Flavours of Maturity

Flavours of Maturity

The flavours of maturity can be experienced across any style of wine that is capable of aging from full bodied reds, through to textural whites. It is great to taste a wine at various stages of its life to see how a wine evolves and decide which level of maturity you enjoy. This will ultimately help to determine, if laying a wine down, how long you want to cellar it for, although it may vary from vintage to vintage.

Shiraz has great aging potential, whether it’s the peppery, cool climate styles found in places like Tasmania or the powerful, fruit forward wines of the warmer McLaren Vale or Barossa. Shiraz can develop many flavours as it ages, becoming gamey, chocolatey and earthy. Aromas of leather or tobacco can evolve and the trademark pepper spice of Shiraz can turn into flavours of sweet spice, cinnamon and clove combining with fig and prune fruit. For classic chocolatey, game flavours of mature Shiraz, it is best to look to the warmer regions. Try the earlier vintages of Kay Brothers Amery Shiraz in 2001, 2003 or 2004 or Shirvington Estate for great examples from McLaren Vale. Barossa can produce Shiraz with richer fruit that remains succulent in maturity, with classic saddle leather and tobacco aromas. Wild Duck Springflat demonstrates the fig and prune flavours that can also develop in the warm Heathcote climate and amongst many others, also try the Deer In Headlights by Two Hands or show how great concentration and rich fruit that Barossa wines can still hold after years in bottle.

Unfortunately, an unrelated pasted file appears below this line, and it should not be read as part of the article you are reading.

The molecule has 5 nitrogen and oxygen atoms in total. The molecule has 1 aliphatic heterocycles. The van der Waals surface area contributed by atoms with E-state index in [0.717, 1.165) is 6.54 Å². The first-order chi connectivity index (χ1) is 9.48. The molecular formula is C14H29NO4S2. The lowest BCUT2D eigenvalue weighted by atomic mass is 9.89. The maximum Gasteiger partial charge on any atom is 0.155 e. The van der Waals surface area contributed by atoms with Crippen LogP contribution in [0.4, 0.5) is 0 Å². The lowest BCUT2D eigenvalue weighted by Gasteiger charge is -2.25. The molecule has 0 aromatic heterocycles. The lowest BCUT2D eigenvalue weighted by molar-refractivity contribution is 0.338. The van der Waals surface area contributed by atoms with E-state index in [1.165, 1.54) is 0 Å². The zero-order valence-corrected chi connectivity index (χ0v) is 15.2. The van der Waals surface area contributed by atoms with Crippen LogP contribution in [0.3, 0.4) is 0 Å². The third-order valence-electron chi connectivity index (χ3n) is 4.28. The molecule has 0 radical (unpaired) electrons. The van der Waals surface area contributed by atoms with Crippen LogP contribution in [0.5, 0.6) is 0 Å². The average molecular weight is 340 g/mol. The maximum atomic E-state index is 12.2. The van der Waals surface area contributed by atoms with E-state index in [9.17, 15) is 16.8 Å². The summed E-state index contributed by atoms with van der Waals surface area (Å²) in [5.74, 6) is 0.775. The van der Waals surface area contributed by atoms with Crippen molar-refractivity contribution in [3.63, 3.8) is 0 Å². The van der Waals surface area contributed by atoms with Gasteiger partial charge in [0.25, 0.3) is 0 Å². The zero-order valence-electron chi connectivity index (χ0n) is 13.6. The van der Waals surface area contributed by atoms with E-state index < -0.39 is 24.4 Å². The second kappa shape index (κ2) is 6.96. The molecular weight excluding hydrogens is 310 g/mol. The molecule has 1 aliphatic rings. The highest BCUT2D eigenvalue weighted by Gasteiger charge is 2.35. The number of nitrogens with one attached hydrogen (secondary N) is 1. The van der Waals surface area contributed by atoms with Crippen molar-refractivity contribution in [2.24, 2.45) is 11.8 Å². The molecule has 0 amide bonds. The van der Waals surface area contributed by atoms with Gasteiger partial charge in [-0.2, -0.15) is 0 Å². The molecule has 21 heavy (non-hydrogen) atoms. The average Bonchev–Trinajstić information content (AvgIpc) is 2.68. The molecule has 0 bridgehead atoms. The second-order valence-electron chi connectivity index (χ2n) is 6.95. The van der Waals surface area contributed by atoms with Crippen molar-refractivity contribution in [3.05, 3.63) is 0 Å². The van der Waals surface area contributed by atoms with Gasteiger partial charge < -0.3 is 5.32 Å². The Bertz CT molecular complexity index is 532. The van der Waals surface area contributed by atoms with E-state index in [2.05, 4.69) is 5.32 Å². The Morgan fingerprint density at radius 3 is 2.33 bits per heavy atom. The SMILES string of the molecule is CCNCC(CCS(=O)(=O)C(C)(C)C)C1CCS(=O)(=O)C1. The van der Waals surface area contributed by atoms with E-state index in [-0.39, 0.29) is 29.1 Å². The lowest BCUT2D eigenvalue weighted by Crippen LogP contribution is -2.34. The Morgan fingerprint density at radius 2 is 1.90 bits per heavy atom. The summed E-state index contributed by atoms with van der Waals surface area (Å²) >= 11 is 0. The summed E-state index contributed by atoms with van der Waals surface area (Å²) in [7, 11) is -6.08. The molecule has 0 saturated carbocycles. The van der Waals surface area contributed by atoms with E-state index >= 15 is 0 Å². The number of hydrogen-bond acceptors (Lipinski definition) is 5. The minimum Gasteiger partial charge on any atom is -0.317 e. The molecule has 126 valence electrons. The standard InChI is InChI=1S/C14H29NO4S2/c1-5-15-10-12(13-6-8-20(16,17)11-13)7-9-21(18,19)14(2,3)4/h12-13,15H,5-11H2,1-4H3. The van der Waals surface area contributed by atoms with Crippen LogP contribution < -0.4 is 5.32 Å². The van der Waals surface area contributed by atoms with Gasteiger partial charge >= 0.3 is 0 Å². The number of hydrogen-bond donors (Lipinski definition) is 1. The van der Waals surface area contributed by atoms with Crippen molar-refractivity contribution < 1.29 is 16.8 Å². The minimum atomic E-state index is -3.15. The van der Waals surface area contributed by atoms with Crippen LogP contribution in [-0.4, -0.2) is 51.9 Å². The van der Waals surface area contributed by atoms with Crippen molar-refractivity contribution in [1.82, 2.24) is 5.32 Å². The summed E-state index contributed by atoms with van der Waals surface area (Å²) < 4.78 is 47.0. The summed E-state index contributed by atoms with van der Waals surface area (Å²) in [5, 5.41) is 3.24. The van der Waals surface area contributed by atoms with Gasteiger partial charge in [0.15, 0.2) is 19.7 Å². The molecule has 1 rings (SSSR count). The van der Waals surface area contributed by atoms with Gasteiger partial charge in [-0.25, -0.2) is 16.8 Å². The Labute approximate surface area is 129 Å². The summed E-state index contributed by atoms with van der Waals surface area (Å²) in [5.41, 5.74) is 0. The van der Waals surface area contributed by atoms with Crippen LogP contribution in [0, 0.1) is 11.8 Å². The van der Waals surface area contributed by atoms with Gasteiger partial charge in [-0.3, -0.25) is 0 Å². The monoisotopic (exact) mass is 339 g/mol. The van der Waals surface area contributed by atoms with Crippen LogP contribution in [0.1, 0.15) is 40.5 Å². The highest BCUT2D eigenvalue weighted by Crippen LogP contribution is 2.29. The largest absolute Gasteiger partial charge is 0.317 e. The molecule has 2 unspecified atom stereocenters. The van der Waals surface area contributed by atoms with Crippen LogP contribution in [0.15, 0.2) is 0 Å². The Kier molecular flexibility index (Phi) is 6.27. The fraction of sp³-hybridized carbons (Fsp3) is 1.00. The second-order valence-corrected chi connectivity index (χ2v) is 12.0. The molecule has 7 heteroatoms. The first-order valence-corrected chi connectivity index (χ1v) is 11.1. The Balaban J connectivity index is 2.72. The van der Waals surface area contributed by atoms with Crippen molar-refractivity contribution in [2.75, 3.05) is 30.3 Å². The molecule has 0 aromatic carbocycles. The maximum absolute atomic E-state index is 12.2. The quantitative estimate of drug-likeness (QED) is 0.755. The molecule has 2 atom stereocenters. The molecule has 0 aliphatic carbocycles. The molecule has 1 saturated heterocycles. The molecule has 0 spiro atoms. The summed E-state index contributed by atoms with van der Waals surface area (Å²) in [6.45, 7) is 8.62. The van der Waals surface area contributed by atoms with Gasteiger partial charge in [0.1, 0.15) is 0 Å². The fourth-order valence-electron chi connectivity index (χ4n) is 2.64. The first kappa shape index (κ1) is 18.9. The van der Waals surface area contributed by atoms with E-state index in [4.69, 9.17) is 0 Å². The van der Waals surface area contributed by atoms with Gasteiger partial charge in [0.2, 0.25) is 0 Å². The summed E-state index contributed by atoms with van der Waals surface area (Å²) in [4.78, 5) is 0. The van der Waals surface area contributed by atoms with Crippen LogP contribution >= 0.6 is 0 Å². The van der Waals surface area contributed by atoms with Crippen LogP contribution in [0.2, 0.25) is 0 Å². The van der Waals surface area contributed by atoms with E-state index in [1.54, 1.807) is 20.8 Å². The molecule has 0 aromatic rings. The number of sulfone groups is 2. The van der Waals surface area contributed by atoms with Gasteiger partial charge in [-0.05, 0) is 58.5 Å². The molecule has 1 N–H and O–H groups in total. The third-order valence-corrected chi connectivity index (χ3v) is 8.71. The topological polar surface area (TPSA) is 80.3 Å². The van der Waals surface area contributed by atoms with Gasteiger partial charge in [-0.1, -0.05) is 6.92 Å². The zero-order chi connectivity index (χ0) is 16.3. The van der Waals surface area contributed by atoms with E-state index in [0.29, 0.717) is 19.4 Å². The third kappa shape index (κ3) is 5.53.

Cabernet Sauvignon is probably known to have the best cellaring potential and with age develops interesting flavours of menthol, most notably in Coonawarra but these aromas along with liquorice and herbal notes can be experienced in mature Cabernet from McLaren Vale. Another typical aroma of mature Cabernet is graphite, often described as pencil lead which can be typical of the wines from the northern Medoc but can be experienced in the Kay Brothers Amery Cabernet Sauvignons 2003 and 2004. Also look to Shirvington Estate for a richer style of fruit development or mature Henschke for flavours of liquorice or black olive as well.

It is not only red wines that can mature, but many white wines are very capable of aging and developing complex flavours. Chardonnay can develop nutty, developing flavours of almond and hazelnut as it evolves, Sauvignon can become tropical with flavours of passionfruit, its natural citrus character also concentrates to become zest like, especially when blended with Semillon. Try the Flowstone Sauvignon 2011, Suckfizzle Sauvignon/Semillon and white Bordeaux such as Chateau Fieuzal for great examples of how Sauvignon can age. Riesling is quite unique, developing distinct petrol aromas as well as honey and marmalade. Try Pegasus Bay or Dry River mature Rieslings.

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